Ice-Nine Modeled In Harvard Computer - We're Doomed

Harvard has finally ended the world (in simulation, anyway) by creating a computer model that shows how it might be possible for water to remain frozen at body temperature.

Doctoral student Alexander Wissner-Gross and Efthimios Kaxiras, physics professor and Gordon McKay Professor of Applied Physics, have created a computer model that shows how it is possible for a layer of diamond coated with sodium atoms to keep water frozen indefinitely at up to 108 degrees Fahrenheit.

In ice, water molecules are arranged in a rigid framework that gives the substance its hardness. The process of melting is somewhat like a building falling down: pieces that had been arranged into a rigid structure move and flow against one another, becoming liquid water.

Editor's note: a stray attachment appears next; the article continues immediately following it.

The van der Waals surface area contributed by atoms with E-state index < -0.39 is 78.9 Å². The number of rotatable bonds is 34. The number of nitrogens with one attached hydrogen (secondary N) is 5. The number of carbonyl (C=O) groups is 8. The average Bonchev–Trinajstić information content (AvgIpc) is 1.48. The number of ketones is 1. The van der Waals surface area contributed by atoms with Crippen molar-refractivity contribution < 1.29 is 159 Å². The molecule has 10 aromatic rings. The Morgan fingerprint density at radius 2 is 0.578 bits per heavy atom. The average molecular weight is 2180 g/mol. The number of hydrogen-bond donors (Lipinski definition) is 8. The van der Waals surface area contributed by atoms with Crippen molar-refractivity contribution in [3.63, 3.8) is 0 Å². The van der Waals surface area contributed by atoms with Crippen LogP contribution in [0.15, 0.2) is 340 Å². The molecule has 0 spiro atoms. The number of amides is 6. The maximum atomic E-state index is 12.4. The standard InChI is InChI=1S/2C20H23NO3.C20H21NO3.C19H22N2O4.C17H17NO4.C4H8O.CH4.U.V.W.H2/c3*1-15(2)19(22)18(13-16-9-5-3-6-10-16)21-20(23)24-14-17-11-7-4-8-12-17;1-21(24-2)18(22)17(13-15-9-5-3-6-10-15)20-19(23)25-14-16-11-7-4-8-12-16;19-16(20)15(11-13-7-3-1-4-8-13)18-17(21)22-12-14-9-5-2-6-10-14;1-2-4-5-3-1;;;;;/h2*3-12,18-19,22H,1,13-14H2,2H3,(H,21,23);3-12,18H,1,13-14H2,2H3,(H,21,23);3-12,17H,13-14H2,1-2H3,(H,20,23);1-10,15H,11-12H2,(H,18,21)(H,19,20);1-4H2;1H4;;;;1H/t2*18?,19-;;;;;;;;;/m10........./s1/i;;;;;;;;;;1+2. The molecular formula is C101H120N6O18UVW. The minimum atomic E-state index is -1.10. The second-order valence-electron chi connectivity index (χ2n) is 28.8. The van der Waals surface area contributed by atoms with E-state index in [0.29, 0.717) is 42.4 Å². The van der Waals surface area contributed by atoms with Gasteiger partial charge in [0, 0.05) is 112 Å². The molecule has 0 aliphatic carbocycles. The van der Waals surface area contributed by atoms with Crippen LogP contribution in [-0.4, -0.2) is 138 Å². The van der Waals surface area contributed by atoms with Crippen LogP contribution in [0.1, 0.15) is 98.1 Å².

The computer model shows that whenever a water molecule near the diamond-sodium surface starts to fall out of place, the surface stabilizes it and reassembles the crystalline ice structure.

The coating would make it possible for biomedical devices planted in the body to have a more biocompatible coating.

Fortunately for the rest of the planet, however, the technique will only work for extremely thin layers of water - two nanometers at body temperature, which is just a few water molecules.

But, it's a start.

Everybody knows about ice-nine from Kurt Vonnegut's 1963 novel Cat's Cradle, in which a helpful scientist creates a tiny sliver of an ice crystal that could stay solid at room temperature. Once it touched other water, every molecule of that water would organize itself into the solid ice-nine matrix. The result?

There were no smells. There was no movement. Every step I took made a gravelly squeak in blue-white frost. And every squeak was echoed loudly. The season of locking was over. The Earth was locked up tight...
(Read more about Vonnegut's ice-nine)

Via Physorg. Thanks also to an anonymous reader who contributed the tip.

Scroll down for more stories in the same category. (Story submitted 10/1/2007)

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